Sunday, July 29, 2012

Ramen battle is on in Fort Lee

Spicy Miso Ramen at Ramen Setagaya in Fort Lee.


The slurping of soup noodles has become especially loud near Main Street and Center Avenue in Fort Lee.

For more than a decade, Batten Ramen has slung authentic Japanese noodle soup, gyoza and other dishes in a no-frills setting on Center Avenue.

About 3 months ago, a branch of Ramen Setagaya, a popular Manhattan ramen spot, opened around the corner on Main Street, though you might have trouble finding it, because there still is no sign on the storefront.

Both Ramen Setagayas are outposts of a well-known chain in Japan.

The new place offers eight flavors of ramen at lunch and dinner, compared to five at Batten Ramen, including a kid's portion with fried chicken.

Ramen is based on a slow-cooked pork broth filled with chewy wheat noodles, topped with seaweed, sliced pork, egg, corn, vegetables or other garnishes.

Ramen Setagaya is a bit more expensive, but claims to serve "100% natural ingredients" with no MSG. The menu boasts of special sea salt and soy sauce imported from Japan.

I had lunch there on Thursday with my teen-age son, and the Asian man next to us made loud slurping noises as he sucked the soup noodles into his mouth -- a sign that he was really enjoying himself.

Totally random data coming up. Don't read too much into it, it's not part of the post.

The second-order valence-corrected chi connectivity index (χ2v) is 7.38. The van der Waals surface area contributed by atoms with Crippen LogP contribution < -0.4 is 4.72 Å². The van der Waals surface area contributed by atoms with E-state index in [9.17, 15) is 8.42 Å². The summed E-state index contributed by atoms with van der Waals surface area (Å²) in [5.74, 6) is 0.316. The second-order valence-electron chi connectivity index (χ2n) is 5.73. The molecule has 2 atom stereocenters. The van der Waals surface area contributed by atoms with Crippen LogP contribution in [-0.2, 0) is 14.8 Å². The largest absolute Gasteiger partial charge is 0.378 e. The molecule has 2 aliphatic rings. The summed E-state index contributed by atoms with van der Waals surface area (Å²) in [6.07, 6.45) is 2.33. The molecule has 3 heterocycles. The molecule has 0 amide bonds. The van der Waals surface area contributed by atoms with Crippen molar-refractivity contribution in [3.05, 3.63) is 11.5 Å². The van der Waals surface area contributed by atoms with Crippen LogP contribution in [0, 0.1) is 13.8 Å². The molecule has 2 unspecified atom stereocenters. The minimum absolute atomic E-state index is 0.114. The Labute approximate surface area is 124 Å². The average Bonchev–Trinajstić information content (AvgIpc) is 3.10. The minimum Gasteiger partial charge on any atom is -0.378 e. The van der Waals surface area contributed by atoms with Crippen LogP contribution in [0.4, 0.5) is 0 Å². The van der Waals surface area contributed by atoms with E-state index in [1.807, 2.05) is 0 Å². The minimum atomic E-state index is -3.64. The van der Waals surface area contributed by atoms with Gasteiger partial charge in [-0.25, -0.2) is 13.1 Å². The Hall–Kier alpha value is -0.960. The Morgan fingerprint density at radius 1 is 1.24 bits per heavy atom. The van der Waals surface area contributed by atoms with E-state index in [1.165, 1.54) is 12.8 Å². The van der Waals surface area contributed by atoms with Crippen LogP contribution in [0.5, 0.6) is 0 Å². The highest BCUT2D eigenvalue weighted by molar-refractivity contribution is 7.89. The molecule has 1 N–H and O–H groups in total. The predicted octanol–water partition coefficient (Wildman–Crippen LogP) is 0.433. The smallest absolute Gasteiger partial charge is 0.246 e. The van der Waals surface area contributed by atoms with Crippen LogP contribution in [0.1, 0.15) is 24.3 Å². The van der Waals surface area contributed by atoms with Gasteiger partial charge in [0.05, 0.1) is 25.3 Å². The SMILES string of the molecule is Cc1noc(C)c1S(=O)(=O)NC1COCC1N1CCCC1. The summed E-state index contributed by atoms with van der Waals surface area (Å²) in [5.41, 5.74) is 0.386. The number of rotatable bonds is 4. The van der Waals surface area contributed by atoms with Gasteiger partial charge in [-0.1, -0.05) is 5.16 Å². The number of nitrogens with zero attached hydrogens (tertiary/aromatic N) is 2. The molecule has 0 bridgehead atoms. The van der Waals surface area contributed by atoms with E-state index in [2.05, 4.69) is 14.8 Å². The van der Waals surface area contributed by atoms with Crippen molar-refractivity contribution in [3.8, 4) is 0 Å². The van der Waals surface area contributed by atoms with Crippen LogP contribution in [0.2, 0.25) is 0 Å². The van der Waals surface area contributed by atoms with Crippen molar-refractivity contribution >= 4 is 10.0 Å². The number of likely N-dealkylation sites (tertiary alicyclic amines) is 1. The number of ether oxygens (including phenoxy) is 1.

Ramen Setagaya offers table and counter seating.
The kitchen is behind large glass panels.

The man was having the set $13 menu -- a bowl of Shio or Syo-yu Ramen with Buta-don (sliced pork and rice), Curry Rice or Gyoza (Japanese dumplings).

We were the only non-Asian customers in the restaurant.

Two young, enthusiastic servers did a great job, but the volume on a flat-screen TV was annoyingly high as it repeatedly played a Japanese video on how ramen is made.

My son ordered Spicy Miso Ramen (soybean-paste flavor) with barbecued pork, bean sprouts, bamboo shoot, corn and half of a nearly hard-boiled egg ($10.50).

He said it was seriously spicy, reminding him of the spicy Korean instant ramyun he is addicted to.

I tried some of the noodles from his soup, and found them deliciously firm and chewy, far superior to any instant noodle soup.

Because I don't eat meat and I'm cutting down on carbohydrates, I ordered Seafood Gyoza ($5); Shumai, another dumpling filled with minced shrimp ($5), and Menma-zara, a bamboo-shoot salad ($3).

Gyoza are available with three different fillings.
A crunchy salad of Salt Taste Bamboo Shoots.

I once ate ramen regularly at Batten Ramen, either with my wife and son or with a friend who lived in Japan for three years and taught English at a junior high school.

I also liked other items on the Batten Ramen menu, including rice balls.

Batten Ramen serves only pan-fried pork goyza, but when I ate meat, I loved its version of this popular dumpling.

When Saigon R opened in a small storefront in Englewood, where I lived at the time, we discovered Vietnamese anise-flavored pho with rice noodles, and never looked back.

On Thursday in Fort Lee, I walked around the corner to pick up a takeout menu at Batten Ramen, and noticed it had more customers than the challenger. 

Ramen Setagaya, 243 Main St., Fort Lee; 201-585-0739. BYO, no American Express cards. Metered parking.

Batten Ramen, 2024 Center Ave., on the street side of Oak Tree Center, Fort Lee; 201-461-5465. BYO, cash only. Free parking in small underground garage.

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